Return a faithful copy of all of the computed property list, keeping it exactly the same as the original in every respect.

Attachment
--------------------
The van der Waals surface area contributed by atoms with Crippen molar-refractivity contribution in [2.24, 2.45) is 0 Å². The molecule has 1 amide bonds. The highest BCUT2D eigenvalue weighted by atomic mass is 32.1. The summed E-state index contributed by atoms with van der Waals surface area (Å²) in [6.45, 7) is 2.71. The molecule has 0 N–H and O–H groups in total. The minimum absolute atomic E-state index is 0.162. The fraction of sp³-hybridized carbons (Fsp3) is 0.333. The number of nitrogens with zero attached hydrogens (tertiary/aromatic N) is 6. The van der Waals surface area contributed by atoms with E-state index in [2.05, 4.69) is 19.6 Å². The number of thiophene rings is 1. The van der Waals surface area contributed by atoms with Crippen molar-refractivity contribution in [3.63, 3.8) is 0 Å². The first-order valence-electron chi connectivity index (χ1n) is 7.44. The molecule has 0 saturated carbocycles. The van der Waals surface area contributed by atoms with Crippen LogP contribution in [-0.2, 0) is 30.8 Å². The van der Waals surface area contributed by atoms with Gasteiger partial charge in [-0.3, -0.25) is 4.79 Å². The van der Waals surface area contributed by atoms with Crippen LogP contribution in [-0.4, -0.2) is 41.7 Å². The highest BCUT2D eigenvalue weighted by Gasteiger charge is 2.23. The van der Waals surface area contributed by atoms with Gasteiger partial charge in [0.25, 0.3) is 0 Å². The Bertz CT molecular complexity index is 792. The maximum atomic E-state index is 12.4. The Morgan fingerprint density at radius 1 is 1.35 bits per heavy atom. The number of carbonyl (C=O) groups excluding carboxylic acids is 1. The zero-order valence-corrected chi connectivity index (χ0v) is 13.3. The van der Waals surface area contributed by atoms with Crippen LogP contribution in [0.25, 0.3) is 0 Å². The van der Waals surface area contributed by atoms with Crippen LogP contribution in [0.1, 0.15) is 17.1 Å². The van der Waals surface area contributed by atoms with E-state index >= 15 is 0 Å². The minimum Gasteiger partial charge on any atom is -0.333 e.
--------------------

The van der Waals surface area contributed by atoms with Crippen molar-refractivity contribution in [2.24, 2.45) is 0 Å². The molecule has 1 amide bonds. The highest BCUT2D eigenvalue weighted by atomic mass is 32.1. The summed E-state index contributed by atoms with van der Waals surface area (Å²) in [6.45, 7) is 2.71. The molecule has 0 N–H and O–H groups in total. The minimum absolute atomic E-state index is 0.162. The fraction of sp³-hybridized carbons (Fsp3) is 0.333. The number of nitrogens with zero attached hydrogens (tertiary/aromatic N) is 6. The van der Waals surface area contributed by atoms with E-state index in [2.05, 4.69) is 19.6 Å². The number of thiophene rings is 1. The van der Waals surface area contributed by atoms with Crippen molar-refractivity contribution in [3.63, 3.8) is 0 Å². The first-order valence-electron chi connectivity index (χ1n) is 7.44. The molecule has 0 saturated carbocycles. The van der Waals surface area contributed by atoms with Crippen LogP contribution in [-0.2, 0) is 30.8 Å². The van der Waals surface area contributed by atoms with Gasteiger partial charge in [-0.3, -0.25) is 4.79 Å². The van der Waals surface area contributed by atoms with Crippen LogP contribution in [-0.4, -0.2) is 41.7 Å². The highest BCUT2D eigenvalue weighted by Gasteiger charge is 2.23. The van der Waals surface area contributed by atoms with Gasteiger partial charge in [0.25, 0.3) is 0 Å². The Bertz CT molecular complexity index is 792. The maximum atomic E-state index is 12.4. The Morgan fingerprint density at radius 1 is 1.35 bits per heavy atom. The number of carbonyl (C=O) groups excluding carboxylic acids is 1. The zero-order valence-corrected chi connectivity index (χ0v) is 13.3. The van der Waals surface area contributed by atoms with Crippen LogP contribution in [0.25, 0.3) is 0 Å². The van der Waals surface area contributed by atoms with Crippen LogP contribution in [0.1, 0.15) is 17.1 Å². The van der Waals surface area contributed by atoms with E-state index >= 15 is 0 Å². The minimum Gasteiger partial charge on any atom is -0.333 e.